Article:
Did you know that the strength from the pull of a rip current can reach speeds faster than an Olympic swimmer?

Rip Current Tips

  • The easiest to spot rip currents from an elevated position overlooking the beach.
  • Rip currents may look darker, muddy, or choppier than surrounding areas.
  • Look for areas where waves are not breaking.
  • Rip currents on the East Coast are common, and we must be aware and alert.
  • Know your environment before you go into the water.

Facts About Rip Currents

  • Rip current speeds will vary. Average speeds are 1-2 feet per second, but they have been measured as fast as 8 feet per second.
  • Rip currents can be very narrow or more than 50 yards wide.
  • Sometimes a rip current ends just beyond the line of breaking waves; others may continue to flow hundreds of yards offshore.
  • Rip currents do not pull people under the water; they pull people away from the shore.
  • Rip currents are sometimes mistakenly called undertow or riptide, but these terms are incorrect. Only the term rip currents are technically correct.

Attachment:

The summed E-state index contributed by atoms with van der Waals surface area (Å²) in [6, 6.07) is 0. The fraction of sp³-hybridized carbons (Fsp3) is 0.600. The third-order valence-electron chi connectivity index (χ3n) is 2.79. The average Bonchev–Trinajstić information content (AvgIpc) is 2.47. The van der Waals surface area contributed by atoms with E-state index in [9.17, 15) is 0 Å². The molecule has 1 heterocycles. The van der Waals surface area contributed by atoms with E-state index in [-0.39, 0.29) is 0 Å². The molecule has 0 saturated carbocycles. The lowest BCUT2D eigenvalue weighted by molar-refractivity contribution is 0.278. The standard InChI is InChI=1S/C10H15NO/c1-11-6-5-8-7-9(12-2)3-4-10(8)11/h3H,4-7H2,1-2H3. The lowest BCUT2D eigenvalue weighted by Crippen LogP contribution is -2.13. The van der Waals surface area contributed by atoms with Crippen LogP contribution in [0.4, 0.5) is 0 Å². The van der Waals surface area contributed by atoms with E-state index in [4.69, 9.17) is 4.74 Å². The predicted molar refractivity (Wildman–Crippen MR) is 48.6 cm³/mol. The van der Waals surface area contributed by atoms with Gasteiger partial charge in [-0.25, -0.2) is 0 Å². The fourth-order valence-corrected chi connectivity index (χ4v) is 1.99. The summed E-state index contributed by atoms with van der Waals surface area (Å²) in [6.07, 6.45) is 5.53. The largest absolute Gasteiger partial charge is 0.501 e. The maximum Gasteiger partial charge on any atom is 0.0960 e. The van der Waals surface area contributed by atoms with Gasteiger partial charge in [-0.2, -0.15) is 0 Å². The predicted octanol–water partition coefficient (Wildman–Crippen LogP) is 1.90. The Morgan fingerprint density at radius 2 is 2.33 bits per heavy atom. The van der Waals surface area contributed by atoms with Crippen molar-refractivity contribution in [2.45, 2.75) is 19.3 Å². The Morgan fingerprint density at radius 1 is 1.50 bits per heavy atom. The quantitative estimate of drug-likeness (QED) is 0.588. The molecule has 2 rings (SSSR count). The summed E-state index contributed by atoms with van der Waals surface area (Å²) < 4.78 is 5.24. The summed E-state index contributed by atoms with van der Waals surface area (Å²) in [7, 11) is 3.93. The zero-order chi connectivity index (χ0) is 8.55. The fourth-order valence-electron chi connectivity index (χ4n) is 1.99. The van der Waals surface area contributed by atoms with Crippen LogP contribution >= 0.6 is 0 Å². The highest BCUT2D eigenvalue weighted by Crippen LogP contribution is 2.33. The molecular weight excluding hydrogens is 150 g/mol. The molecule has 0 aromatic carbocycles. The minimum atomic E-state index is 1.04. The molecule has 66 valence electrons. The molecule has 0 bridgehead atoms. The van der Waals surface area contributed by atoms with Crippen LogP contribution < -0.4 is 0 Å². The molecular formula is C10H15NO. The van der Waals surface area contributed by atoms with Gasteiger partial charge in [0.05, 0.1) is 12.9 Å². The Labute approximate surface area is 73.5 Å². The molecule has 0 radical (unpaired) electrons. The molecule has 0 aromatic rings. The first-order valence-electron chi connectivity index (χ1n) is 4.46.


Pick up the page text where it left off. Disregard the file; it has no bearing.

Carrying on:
• Waves and currents are strong and can knock you off of your feet.
  • Rip Current environments are hazardous and can turn into trouble quickly and without warning.

Rip Current Safety Tips

  • Know how to swim
  • Never swim alone
  • If in doubt, don’t go out
  • Swim near a lifeguard

United States Lifesaving Association that the chance of death by drowning at a beach protected by lifeguards is 1 in 18 million.

Where to Get More Information About Rip Currents

  • Before you leave for the beach, check the latest National Weather Service forecast for local beach conditions.
  • When you arrive at the beach, ask lifeguards about rip currents and other hazards.
  • More information about rip currents can be found at weather.gov or usla.org.

Cocoa Beach Lifeguard Locations

Cape Canaveral Lifeguard Locations

  • Jetty Park (Closest to Port Canaveral)
  • Cheri Down Park

Rip Current Frequently Asked Questions(FAQ)